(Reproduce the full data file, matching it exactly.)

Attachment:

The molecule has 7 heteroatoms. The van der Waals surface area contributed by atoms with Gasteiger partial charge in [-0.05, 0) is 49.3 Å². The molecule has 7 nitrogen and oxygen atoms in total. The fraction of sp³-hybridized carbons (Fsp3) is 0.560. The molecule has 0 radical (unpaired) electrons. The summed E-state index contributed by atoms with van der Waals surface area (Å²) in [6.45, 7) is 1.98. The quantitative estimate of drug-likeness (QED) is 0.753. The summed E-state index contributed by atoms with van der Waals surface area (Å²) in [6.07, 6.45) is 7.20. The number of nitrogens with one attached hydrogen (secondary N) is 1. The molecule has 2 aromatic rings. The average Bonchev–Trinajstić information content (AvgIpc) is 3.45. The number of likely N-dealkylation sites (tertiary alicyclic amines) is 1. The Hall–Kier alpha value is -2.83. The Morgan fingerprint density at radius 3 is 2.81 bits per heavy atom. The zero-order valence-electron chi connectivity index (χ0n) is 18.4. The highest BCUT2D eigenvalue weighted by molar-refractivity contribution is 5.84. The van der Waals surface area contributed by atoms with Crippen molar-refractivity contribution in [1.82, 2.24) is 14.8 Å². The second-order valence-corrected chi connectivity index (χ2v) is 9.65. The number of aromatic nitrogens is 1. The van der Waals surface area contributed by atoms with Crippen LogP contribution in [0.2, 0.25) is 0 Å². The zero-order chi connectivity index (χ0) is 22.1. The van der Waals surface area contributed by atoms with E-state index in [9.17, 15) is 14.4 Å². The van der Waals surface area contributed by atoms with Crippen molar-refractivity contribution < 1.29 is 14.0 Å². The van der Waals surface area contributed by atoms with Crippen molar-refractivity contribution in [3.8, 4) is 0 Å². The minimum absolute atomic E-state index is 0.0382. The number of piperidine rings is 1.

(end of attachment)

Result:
The molecule has 7 heteroatoms. The van der Waals surface area contributed by atoms with Gasteiger partial charge in [-0.05, 0) is 49.3 Å². The molecule has 7 nitrogen and oxygen atoms in total. The fraction of sp³-hybridized carbons (Fsp3) is 0.560. The molecule has 0 radical (unpaired) electrons. The summed E-state index contributed by atoms with van der Waals surface area (Å²) in [6.45, 7) is 1.98. The quantitative estimate of drug-likeness (QED) is 0.753. The summed E-state index contributed by atoms with van der Waals surface area (Å²) in [6.07, 6.45) is 7.20. The number of nitrogens with one attached hydrogen (secondary N) is 1. The molecule has 2 aromatic rings. The average Bonchev–Trinajstić information content (AvgIpc) is 3.45. The number of likely N-dealkylation sites (tertiary alicyclic amines) is 1. The Hall–Kier alpha value is -2.83. The Morgan fingerprint density at radius 3 is 2.81 bits per heavy atom. The zero-order valence-electron chi connectivity index (χ0n) is 18.4. The highest BCUT2D eigenvalue weighted by molar-refractivity contribution is 5.84. The van der Waals surface area contributed by atoms with Crippen molar-refractivity contribution in [1.82, 2.24) is 14.8 Å². The second-order valence-corrected chi connectivity index (χ2v) is 9.65. The number of aromatic nitrogens is 1. The van der Waals surface area contributed by atoms with Crippen LogP contribution in [0.2, 0.25) is 0 Å². The zero-order chi connectivity index (χ0) is 22.1. The van der Waals surface area contributed by atoms with E-state index in [9.17, 15) is 14.4 Å². The van der Waals surface area contributed by atoms with Crippen molar-refractivity contribution < 1.29 is 14.0 Å². The van der Waals surface area contributed by atoms with Crippen molar-refractivity contribution in [3.8, 4) is 0 Å². The minimum absolute atomic E-state index is 0.0382. The number of piperidine rings is 1.